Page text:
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Immunotherapy and Stem Cell Therapy FAQs

What exactly is immunotherapy?

Immunotherapy broadly defined is the administration of substances that stimulate an immune response by the body.  These substances can include non-specific immune stimulants (eg, bacterial products), specific stimulants (eg, recombinant cytokines), allergy immunotherapy (allergy “shots”), or therapeutic vaccines.

Is there evidence that immunotherapy is effective? Is it safe?

Is it safe?  It is clear based on numerous well-designed clinical trials that immunotherapy is very effective in veterinary patients.  These studies have included studies in cancer, viral infections, bacterial infections, and allergy and autoimmune diseases.  Most immunotherapeutics induce some side-effects because the immune system must be sufficiently activated to elicit a therapeutic effect.  These side-effects are often those associated with mild cases of flu (low-grade fever, lethargy, temporary inappetance).

Which diseases are most likely to respond to immunotherapy?

Current evidence suggests that allergic diseases, chronic viral infections, and cancer are most likely to respond to immunotherapy. 

What are the current options for immunotherapy in veterinary medicine?

At present there are not a large number of immunotherapeutic products available in veterinary medicine.  The largest number of products are available for treating horses, including products for treatment/prevention of equine viral infections and equine sarcoids.  In dogs and cats, there are fewer products currently available.  In some cases, the administration of human cytokines (eg, interferon-alpha) may have brief beneficial effects in dogs and cats. 

What clinical trials of immunotherapy are being conducted at CSU?

Currently, new immunotherapeutic approaches are being evaluated for treatment of cancer in dogs, including cancer vaccines and cancer immunotherapeutics for dogs with metastatic bone cancer.

Where are the cells used for stem cell therapy obtained?

Most of the stem cell therapy studies conducted at CSU use mesenchymal stem cells (MSC), which are stem cells present in many tissues of adult animals, especially in the bone marrow and in adipose tissues.  These cells are collected by simple biopsy procedures and grown to large numbers in the lab before being injected back into the patient.

How safe is stem cell therapy?

Stem cell therapy using mesenchymal stem cells (MSC) is considered very safe, with few side-effects.  Potential concerns with MSC therapy include inflammatory reactions at the injection site (very rare) and development of cancer from the injected MSC (not shown convincingly to occur).  When MSC are derived from an unrelated donor, there is the potential for transmission of infectious agents from the donated MSC, though the risks can be minimized by careful screening of donors.  At the CIRM, donor animals are carefully screened for potential infectious agents before their cells are used for stem cell therapy.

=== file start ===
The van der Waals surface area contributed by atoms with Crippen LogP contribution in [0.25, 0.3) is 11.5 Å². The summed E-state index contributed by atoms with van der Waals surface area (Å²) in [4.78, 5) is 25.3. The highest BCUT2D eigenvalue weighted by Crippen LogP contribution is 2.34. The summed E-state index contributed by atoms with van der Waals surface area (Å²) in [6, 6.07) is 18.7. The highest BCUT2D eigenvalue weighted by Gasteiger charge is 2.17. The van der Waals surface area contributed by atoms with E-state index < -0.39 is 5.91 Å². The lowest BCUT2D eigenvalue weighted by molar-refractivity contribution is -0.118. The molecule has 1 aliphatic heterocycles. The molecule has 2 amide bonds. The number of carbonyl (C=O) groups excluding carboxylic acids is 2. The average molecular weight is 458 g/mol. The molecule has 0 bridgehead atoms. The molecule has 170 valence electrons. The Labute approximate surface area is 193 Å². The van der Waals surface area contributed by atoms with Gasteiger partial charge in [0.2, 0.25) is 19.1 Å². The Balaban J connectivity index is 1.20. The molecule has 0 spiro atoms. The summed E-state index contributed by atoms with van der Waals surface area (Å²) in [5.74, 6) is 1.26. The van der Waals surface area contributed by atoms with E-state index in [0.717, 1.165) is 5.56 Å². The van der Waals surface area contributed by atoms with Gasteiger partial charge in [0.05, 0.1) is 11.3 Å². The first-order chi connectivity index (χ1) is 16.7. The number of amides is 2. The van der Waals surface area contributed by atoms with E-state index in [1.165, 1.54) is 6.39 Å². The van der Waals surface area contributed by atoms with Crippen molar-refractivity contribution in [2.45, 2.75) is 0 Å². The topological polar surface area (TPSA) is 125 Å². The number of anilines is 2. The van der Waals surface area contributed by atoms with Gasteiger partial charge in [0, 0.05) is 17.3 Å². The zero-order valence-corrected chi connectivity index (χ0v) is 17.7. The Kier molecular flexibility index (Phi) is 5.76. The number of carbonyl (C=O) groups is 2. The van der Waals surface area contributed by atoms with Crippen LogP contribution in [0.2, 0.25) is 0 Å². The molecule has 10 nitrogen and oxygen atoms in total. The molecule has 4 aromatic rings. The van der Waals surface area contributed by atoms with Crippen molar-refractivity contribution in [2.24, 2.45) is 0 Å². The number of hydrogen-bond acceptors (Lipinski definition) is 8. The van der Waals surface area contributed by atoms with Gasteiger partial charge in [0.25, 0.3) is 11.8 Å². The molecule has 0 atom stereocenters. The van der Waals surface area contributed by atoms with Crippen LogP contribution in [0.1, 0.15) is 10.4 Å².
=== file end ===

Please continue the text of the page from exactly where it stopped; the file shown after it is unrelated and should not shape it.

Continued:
Has stem cell therapy been shown effective for treatment of any diseases in animals?

Numerous small-scale stem cell therapy trials are currently underway for a variety of different diseases in veterinary medicine, especially musculoskeletal and joint diseases in horses and dogs.  However, at present no well-designed randomized clinical trials assessing the efficacy of stem cell therapy have been conducted or published in the peer-reviewed literature.  Thus, at present any assessments of the benefits of stem cell therapy are based largely on anecdotal evidence, which may or may not reflect true clinical efficacy.

What diseases are most likely to respond to stem cell therapy?

Though definitive data are lacking, current evidence suggests that healing of localized injuries such as tendon or joint or bone injuries are most likely to respond to stem cell therapy.  In contrast, more long-standing diseases such as chronic degenerative osteoarthritis may be less likely to respond.  Other diseases such as asthma and chronic kidney disease have shown promising responses in mouse models, but studies in large animals are still in early stages.

How are stem cells administered?

For treatment of tendon, bone, and joint injuries, the MSC can be directly injected using a needle.  For systemic diseases such as asthma, inflammatory bowel disease, or kidney disease, the stem cells are administered intravenously.  For treatment of liver disease, the stem cells are administered into the spleen.

Is stem cell therapy expensive?

At present, most stem cell studies are done under the auspices of clinical trials at academic medical centers.  In some cases, the clinical trials will be partially or completely funded by study sponsors.  However, in other cases the clinical trials may not be fully funded and will require clients to front the study costs.  A few commercial companies provide stem cells for treatment, and these stem cell treatments are typically very expensive.
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